Vancouver teen’s murderer escapes life in prison twice

Roy Russell was serving a life sentence for choking a 14-year-old girl to death in his Vancouver home in 2005.

VANCOUVER, Wash. — A Vancouver man who choked a teenage girl to death in 2005 escapes a second life sentence under a Washington state law change.

Roy Russell should spend the rest of his life in prison for the murder of 14-year-old Chelsea Harrison at his Vancouver home 17 years ago. Russell, then 45, was a vacuum cleaner salesman known for throwing underage drinking parties.

In November 2005, Chelsea was at Russell’s apartment with a group of other teenagers. Later that night he attempted to rape her. She fought back and Russell killed her, officials said.

“She was raped, beaten and strangled to death, and her naked body was thrown upside down in the shower,” said Jim Senescu, the former prosecutor who charged Russell’s Clark County case.

Russell was convicted of second-degree murder – a charge that carries a sentence of 21 to 30 years in prison. Instead, a judge sentences him to life in prison under the state’s three-strikes law, which generally prescribes a life sentence after three violent crime convictions.

Then, in 2019, lawmakers removed second-degree robbery as one of the crimes that constitutes a strike for future offenders. In the spring of 2021, lawmakers passed new legislation that made the change retroactive and allowed up to 114 inmates to be retried — including Russell, who was convicted of second-degree robbery before the murder.

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Depending on his new sentence, he could be released from prison in just a few years.

And this isn’t the first time Russell’s life sentence has been overturned.

Russell was convicted of multiple crimes beginning in the 1980s, including armed robbery, kidnapping, theft, and arson.

In 1998, a judge sentenced Russell to his first life sentence, also under Washington’s three-strike law. He appealed the verdict, and a judge ruled in 2001 that his conviction for a kidnapping that took place in Arizona did not qualify as a strike under state law.

His life sentence was overturned and he was released from prison just before meeting Chelsea Harrison.

After her murder, the state passed legislation called the Chelsea Harrison Act to fill the loophole that allowed Russell to avoid his first life sentence and expanded Washington statute to include felony convictions in other states.

The aim was to prevent a similar situation from happening again. But after lawmakers passed Senate Bill 5164 in 2021, Russell will once again be given a chance to walk free.

“I want to know, did they just miss it, or did they know they were going to release a serial criminal that way?” said Senescu, now a partner at a Vancouver law firm.

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“I’m appalled to be honest,” added Sylvia Johnson, Chelsea’s grandmother.

Seventeen years after the murder, Johnson still finds it difficult to talk about her granddaughter.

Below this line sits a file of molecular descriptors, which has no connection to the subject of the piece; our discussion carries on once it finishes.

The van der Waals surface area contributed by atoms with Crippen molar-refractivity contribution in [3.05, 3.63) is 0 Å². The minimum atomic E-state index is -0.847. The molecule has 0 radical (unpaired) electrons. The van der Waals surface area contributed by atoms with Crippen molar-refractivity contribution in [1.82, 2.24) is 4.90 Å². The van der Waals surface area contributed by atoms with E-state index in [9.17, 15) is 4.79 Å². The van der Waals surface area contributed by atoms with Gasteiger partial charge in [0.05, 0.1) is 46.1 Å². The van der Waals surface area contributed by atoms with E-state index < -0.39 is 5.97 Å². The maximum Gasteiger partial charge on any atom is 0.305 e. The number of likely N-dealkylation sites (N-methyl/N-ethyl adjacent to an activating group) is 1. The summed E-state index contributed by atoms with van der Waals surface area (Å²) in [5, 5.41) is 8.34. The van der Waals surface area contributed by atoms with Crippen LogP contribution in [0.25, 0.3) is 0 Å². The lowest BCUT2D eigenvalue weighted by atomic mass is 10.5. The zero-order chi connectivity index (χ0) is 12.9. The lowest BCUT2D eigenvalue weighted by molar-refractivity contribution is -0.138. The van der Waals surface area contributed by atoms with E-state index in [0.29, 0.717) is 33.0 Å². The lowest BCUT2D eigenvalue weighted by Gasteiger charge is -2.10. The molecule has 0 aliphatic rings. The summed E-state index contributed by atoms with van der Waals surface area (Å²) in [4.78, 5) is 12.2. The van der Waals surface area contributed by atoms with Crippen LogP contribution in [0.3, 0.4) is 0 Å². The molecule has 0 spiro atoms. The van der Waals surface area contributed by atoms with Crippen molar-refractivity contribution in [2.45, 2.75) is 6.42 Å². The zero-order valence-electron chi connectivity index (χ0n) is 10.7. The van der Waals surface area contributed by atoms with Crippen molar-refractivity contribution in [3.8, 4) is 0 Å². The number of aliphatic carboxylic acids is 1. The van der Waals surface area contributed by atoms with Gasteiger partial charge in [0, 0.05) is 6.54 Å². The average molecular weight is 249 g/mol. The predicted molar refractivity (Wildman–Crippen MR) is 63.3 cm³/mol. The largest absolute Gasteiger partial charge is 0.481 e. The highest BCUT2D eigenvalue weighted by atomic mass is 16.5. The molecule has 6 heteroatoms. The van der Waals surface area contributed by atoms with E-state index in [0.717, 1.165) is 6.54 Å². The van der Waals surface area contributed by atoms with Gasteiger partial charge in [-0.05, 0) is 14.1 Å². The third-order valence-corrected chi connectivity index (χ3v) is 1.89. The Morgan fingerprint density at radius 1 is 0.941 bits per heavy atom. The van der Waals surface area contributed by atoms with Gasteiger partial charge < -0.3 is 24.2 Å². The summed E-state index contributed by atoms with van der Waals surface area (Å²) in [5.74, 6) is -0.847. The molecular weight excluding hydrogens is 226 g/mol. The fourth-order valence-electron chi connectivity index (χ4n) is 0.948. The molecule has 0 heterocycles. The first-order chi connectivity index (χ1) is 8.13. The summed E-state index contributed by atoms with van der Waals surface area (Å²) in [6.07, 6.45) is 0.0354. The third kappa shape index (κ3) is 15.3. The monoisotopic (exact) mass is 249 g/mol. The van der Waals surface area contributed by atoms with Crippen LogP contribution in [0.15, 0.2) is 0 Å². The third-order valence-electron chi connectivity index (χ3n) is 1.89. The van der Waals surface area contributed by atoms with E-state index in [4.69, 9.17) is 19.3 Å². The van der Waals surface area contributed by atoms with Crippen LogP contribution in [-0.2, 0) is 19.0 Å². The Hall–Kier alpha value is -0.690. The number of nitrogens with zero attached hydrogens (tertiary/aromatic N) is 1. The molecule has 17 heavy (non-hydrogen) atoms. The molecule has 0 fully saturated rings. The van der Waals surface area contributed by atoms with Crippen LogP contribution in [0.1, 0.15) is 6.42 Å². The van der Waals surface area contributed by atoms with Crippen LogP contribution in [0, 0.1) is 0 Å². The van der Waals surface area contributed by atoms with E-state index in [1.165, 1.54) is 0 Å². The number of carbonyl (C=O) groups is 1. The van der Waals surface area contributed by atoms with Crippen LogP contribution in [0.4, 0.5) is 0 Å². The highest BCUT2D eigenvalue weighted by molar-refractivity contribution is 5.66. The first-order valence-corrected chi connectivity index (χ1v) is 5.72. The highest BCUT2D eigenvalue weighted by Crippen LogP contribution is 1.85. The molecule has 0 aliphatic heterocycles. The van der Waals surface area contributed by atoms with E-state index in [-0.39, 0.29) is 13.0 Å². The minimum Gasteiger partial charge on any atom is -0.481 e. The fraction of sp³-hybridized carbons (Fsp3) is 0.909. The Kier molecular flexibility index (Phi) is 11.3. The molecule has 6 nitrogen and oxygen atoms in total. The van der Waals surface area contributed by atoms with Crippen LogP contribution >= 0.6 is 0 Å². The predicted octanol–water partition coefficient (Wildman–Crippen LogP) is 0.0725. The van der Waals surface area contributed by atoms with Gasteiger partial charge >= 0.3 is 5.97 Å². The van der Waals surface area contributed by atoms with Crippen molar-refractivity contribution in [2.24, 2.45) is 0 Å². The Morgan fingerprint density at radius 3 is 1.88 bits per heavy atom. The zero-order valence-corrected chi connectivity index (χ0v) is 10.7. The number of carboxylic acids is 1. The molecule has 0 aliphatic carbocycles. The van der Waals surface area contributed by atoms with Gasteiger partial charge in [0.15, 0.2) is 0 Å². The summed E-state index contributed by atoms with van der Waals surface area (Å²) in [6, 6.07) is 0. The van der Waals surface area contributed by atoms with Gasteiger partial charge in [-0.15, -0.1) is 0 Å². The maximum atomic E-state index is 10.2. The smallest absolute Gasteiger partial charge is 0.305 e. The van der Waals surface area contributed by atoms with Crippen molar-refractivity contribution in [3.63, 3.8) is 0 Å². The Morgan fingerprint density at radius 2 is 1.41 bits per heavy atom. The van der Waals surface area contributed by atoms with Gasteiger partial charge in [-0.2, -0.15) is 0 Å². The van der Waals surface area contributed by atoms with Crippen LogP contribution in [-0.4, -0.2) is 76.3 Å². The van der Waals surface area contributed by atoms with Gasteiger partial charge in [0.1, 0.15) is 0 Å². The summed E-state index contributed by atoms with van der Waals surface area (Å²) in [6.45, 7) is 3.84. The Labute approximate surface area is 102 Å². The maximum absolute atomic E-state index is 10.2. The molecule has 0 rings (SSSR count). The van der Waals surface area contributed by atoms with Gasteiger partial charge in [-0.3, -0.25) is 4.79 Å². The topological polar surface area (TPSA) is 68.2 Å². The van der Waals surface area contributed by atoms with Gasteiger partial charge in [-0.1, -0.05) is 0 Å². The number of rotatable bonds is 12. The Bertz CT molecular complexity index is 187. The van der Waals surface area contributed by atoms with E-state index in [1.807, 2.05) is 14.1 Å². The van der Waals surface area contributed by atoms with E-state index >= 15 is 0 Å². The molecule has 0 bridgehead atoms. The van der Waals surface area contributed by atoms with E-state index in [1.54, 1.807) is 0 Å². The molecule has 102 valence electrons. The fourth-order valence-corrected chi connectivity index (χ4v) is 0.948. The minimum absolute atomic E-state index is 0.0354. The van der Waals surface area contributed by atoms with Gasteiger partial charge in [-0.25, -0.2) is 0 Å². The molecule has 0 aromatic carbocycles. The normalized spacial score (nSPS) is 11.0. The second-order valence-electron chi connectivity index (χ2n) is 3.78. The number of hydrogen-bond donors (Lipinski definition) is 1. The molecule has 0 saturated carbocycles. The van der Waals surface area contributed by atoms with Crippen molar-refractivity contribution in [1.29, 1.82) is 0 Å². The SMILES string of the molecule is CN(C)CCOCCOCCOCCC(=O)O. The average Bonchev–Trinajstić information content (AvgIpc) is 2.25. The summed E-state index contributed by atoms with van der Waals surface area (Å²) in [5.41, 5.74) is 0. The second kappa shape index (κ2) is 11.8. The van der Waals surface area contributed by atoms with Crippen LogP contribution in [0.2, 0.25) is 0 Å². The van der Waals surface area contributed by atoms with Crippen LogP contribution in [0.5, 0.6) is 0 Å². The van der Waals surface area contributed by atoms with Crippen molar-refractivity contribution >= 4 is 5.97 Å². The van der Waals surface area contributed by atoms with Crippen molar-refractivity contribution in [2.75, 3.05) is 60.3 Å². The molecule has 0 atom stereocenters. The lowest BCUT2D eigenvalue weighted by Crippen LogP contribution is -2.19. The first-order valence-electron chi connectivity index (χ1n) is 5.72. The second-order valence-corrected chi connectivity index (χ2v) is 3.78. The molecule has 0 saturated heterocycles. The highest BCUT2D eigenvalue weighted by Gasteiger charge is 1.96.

“Happy as a clam, loved everyone, loved horses,” she said. “You can’t help but cry. She was such a beautiful girl and had a heart of gold.”

Senescu said he would have pursued the case differently had he known the law would change years after the trial.

“Now we’re back at it – he’s only had 2 strikes. It’s an unfortunate thing the legislature did. I don’t think they thought it through,” he said.

After his conviction, Russell, now 61, denied killing Chelsea for years – until he found out about his new chance at freedom.

In a recently filed court filing, he admitted to the murder and said Chelsea’s death still “haunts” him. He said he was a changed man – no longer a “bastard criminal”.

But Chelsea’s grandmother firmly believes he deserves to remain locked up.

“She’s dead and we have someone who shouldn’t be released from prison because he’s not a good citizen. And now he’s found another little loophole,” Johnson said.

Archival video of Russell’s 2006 sentencing hearing:

As part of his resentencing, Russell will be served approximately 16.5 years. That means he could be released in four to 14 years – or sooner if he’s recognized for good behavior in prison.

The Clark County Attorney’s Office said they will pursue the maximum sentence, but ultimately that is up to the judge. For Chelsea’s family, the thought of their killer getting another chance at freedom is unimaginable.

“The hardest sentence is not enough for me,” said Johnson.

Russell’s resentencing hearing is scheduled for October 14.

KGW reached out to seven of the Democratic Senators who sponsored SB 5164 in 2021: Jeannie Darneille, Mona Das, Patty Kuderer, Bob Hasegawa, Marko Liias, Rebecca Saldaña, Jesse Salomon, and Claire Wilson.

After several requests for comment, they either did not respond or indicated that they were too busy to be interviewed.

A spokesman for a senator said they were “too busy campaigning ahead of the November election” and “will check back in a few months.” Some recommended KGW speak to former Senator Jeannie Darneille, the bill’s lead sponsor, who now works for the Washington Department of Corrections, but she also declined.

KGW has also reached out to the American Civil Liberties Union (ACLU), Washington’s Freedom Project, and the Washington Defender Association to try and get a different perspective on prison reform and the push to eliminate or limit the number of life sentences . Neither of these groups would comment on this story.

Russell’s attorney also declined to comment. Vancouver teen’s murderer escapes life in prison twice

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